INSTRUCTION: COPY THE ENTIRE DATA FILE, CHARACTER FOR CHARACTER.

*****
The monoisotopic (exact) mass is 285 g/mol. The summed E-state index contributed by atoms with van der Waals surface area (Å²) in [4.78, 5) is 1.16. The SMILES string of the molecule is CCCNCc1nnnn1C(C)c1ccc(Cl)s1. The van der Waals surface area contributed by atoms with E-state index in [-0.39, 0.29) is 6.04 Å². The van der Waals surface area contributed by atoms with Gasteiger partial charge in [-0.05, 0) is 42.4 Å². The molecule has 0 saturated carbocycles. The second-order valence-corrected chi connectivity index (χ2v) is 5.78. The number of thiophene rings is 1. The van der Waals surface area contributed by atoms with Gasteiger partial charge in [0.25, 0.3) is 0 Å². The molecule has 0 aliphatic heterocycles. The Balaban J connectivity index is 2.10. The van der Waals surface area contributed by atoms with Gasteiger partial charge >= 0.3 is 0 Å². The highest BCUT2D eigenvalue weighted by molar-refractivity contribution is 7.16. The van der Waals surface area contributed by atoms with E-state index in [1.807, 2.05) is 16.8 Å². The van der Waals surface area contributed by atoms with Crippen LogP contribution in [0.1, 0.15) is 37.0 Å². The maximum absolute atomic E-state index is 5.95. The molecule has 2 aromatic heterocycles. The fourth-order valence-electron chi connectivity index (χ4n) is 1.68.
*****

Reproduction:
The monoisotopic (exact) mass is 285 g/mol. The summed E-state index contributed by atoms with van der Waals surface area (Å²) in [4.78, 5) is 1.16. The SMILES string of the molecule is CCCNCc1nnnn1C(C)c1ccc(Cl)s1. The van der Waals surface area contributed by atoms with E-state index in [-0.39, 0.29) is 6.04 Å². The van der Waals surface area contributed by atoms with Gasteiger partial charge in [-0.05, 0) is 42.4 Å². The molecule has 0 saturated carbocycles. The second-order valence-corrected chi connectivity index (χ2v) is 5.78. The number of thiophene rings is 1. The van der Waals surface area contributed by atoms with Gasteiger partial charge in [0.25, 0.3) is 0 Å². The molecule has 0 aliphatic heterocycles. The Balaban J connectivity index is 2.10. The van der Waals surface area contributed by atoms with Gasteiger partial charge >= 0.3 is 0 Å². The highest BCUT2D eigenvalue weighted by molar-refractivity contribution is 7.16. The van der Waals surface area contributed by atoms with E-state index in [1.807, 2.05) is 16.8 Å². The van der Waals surface area contributed by atoms with Crippen LogP contribution in [0.1, 0.15) is 37.0 Å². The maximum absolute atomic E-state index is 5.95. The molecule has 2 aromatic heterocycles. The fourth-order valence-electron chi connectivity index (χ4n) is 1.68.